St. Louis Business Journal: Stalled Jefferson Arms project slated to start this spring

St. Louis Business Journal: Stalled Jefferson Arms project slated to start this spring December 11, 2018

Alterra Worldwide said its $104 million redevelopment of the Jefferson Arms building in downtown St. Louis will kick off in April.

The Dallas-based developer is planning to turn the historic property into a 200-room Marriott-branded AC Hotel with over 200 single-family apartments and ground-level retail. Alterra aims to wrap up the project by summer 2021, the company said.


Alterra has tapped GHJ Construction, a California-based unit of Beijing Construction Engineering Group, as general contractor and Kwame Building Group as construction manager. A senior lender has not yet been selected, officials said.Alterra closed on its acquisition of the 13-story, Classical Revival structure in mid-2017. The redevelopment was delayed after the state of Missouri declined to issue it more than $10 million in Brownfield credits this year. The company is in ongoing discussions to have GHJ and its parent company provide the financing, officials said.

St. Louis-based Raineri Construction was attached to the redevelopment but declined to get involved because of Alterra’s past performance and approach, Director of Business Development Tony Raineri said in an email to the Business Journal. Raineri did not respond to a request asking for elaboration.

“Tony is a fine man. He is simply misinformed. I personally would never speak on someone’s back especially after I break bread with them. Am I too naive to expect the same courtesy from others?” Alterra President Mike Sarimsakci told the Business Journal. “Alterra’s previous track record speaks for itself. Facts are facts. Rumors are rumors. “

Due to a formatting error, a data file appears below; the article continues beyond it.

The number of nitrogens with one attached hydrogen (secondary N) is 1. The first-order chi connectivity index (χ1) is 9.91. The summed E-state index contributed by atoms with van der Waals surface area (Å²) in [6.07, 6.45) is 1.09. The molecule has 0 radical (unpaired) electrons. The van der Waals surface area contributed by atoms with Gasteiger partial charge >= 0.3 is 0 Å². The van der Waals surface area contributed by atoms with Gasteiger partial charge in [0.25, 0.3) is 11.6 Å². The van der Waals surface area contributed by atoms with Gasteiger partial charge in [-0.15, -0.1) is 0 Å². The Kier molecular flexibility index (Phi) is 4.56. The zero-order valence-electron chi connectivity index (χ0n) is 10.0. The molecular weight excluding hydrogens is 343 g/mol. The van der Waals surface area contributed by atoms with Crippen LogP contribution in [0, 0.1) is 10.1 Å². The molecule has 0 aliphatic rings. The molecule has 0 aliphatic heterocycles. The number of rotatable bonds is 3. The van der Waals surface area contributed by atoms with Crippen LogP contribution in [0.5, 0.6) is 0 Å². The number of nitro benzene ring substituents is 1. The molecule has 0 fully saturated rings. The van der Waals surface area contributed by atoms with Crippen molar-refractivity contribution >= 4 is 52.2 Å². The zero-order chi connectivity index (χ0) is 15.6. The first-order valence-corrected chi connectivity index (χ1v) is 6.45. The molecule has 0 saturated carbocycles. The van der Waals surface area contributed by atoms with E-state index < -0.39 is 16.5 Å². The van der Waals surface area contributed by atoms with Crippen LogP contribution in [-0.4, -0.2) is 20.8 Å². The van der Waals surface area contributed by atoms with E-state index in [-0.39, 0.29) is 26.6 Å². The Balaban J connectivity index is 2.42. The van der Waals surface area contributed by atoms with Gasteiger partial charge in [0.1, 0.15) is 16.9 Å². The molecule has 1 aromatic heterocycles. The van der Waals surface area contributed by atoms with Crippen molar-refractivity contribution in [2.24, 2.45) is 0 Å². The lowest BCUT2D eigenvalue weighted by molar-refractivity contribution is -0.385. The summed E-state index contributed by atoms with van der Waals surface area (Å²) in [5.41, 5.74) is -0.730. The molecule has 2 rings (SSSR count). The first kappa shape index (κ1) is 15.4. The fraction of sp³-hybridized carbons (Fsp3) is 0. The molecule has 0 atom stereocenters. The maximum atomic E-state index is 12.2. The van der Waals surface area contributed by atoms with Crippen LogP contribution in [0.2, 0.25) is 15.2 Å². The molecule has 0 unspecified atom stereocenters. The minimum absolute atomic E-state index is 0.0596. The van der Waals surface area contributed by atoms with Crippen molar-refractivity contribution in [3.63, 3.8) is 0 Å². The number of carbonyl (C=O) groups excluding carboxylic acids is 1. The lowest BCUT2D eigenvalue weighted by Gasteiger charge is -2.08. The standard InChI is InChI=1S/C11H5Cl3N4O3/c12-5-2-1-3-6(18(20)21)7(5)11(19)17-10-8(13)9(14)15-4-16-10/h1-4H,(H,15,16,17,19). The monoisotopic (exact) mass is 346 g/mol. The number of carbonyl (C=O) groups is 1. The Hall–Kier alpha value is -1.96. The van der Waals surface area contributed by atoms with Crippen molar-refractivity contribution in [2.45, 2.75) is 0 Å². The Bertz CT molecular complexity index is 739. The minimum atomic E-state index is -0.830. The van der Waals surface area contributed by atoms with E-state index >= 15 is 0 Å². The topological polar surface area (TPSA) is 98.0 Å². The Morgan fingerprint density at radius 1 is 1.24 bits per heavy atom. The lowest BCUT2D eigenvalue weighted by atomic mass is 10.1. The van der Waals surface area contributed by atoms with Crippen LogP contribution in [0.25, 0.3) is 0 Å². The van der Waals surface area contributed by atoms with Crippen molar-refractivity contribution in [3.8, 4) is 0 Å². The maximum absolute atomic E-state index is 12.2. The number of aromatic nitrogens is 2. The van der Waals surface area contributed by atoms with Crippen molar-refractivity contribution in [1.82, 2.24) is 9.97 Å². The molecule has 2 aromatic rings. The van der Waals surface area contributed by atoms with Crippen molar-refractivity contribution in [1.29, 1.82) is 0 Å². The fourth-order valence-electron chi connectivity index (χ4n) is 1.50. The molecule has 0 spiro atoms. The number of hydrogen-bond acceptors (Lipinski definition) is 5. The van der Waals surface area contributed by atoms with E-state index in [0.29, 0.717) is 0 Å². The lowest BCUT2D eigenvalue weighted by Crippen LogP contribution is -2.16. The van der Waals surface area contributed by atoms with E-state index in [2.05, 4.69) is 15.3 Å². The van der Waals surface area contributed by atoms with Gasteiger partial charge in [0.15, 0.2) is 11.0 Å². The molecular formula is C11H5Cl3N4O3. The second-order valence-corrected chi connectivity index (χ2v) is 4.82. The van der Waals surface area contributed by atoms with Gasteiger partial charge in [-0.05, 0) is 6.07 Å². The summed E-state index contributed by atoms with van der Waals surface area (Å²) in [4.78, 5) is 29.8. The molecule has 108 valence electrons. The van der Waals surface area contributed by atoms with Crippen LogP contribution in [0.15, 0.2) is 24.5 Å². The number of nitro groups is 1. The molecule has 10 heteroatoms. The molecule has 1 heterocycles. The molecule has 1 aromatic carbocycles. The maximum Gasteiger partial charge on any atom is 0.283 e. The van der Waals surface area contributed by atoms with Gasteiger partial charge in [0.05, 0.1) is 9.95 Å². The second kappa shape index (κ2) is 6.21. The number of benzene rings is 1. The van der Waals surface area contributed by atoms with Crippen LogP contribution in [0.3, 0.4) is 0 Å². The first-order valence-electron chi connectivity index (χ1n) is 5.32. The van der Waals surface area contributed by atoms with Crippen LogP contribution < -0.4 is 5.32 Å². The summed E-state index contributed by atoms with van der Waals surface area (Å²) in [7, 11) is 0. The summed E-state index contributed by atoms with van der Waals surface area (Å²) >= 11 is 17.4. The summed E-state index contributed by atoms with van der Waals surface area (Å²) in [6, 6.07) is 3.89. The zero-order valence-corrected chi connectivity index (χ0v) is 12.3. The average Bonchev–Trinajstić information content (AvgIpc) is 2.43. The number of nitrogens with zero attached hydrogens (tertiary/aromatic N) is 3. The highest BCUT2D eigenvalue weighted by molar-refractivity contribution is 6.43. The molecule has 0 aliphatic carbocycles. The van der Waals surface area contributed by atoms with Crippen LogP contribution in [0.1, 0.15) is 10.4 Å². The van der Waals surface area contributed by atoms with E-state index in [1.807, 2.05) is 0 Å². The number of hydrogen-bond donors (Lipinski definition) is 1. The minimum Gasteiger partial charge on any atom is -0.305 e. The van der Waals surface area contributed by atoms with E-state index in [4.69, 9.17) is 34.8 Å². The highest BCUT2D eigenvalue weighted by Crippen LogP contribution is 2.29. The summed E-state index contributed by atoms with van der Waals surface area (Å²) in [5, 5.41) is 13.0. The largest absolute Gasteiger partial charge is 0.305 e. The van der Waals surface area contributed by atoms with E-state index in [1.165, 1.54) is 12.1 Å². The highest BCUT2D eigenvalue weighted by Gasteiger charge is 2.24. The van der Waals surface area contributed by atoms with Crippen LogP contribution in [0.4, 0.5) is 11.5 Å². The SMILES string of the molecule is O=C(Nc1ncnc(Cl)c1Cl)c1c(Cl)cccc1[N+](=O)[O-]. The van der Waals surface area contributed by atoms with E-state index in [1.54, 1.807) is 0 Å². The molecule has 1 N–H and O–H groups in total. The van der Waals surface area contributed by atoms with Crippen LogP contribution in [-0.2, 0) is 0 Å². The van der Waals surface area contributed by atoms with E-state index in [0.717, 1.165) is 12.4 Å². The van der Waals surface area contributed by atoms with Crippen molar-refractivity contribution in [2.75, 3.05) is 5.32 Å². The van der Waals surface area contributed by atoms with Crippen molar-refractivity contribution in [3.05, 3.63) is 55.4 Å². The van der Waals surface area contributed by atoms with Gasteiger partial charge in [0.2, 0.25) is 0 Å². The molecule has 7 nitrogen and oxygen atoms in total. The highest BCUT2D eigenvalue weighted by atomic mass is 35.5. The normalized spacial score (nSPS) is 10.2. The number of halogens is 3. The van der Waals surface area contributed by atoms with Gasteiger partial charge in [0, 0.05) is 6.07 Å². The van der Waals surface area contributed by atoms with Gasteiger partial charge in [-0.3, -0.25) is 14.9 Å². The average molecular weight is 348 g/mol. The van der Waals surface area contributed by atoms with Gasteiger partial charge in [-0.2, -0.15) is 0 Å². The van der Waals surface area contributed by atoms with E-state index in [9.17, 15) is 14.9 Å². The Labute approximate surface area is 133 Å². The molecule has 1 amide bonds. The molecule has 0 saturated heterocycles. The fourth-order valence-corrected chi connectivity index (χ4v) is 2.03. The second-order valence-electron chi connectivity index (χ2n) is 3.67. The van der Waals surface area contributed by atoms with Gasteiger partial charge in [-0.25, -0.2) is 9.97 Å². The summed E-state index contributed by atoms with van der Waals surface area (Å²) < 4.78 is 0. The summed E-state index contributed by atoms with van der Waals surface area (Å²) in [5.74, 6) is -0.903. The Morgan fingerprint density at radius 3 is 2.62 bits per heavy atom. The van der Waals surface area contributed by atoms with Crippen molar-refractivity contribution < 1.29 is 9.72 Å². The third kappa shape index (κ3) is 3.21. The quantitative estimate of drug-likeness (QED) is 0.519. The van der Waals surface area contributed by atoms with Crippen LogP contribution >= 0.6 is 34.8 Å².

Alterra also invited other St. Louis-area companies to submit a bid for the redevelopment, according to documents obtained by the Business Journal. BSI Constructors, Paric Corp., S.M. Wilson, HBD Construction and Holland Construction declined to do so citing a shortage of workers. S.M. Wilson said it would consider the project under a different contract format.

Because the redevelopment will utilize $17.4 million in tax increment financing (TIF), Alterra has to use at least 25 percent certified minority-owned companies and at least 5 percent certified women-owned businesses. (New rules governing the city’s inclusion mandate have not gone into effect yet.)

Subcontractors have till Jan. 15 to submit bids for various contracts. GHJ officials said they are seeking proposals that offer the best value, not necessarily the lowest price.

GHJ worked with Alterra on a more than $100 million redevelopment of Dallas’ Butler Brothers building that features a Marriott dual-branded hotel, office space and a 237-unit multifamily component that Sarimsakci said has 93 percent occupancy. Alterra also selected GHJ for its $150 million, 22-story residential tower in San Jose, California. Separately, GHJ Construction is captaining a roughly $68 million construction of the TMC Intercontinental hotel in Houston.

Industry publication Engineering News-Record listed Beijing Construction Engineering Group among the top 50 contractors in the world with $6 billion in annual revenue, 29 global offices and 2,000 employees. The Chinese company built several venues for the Beijing Summer Olympics in 2008.



Synergy Group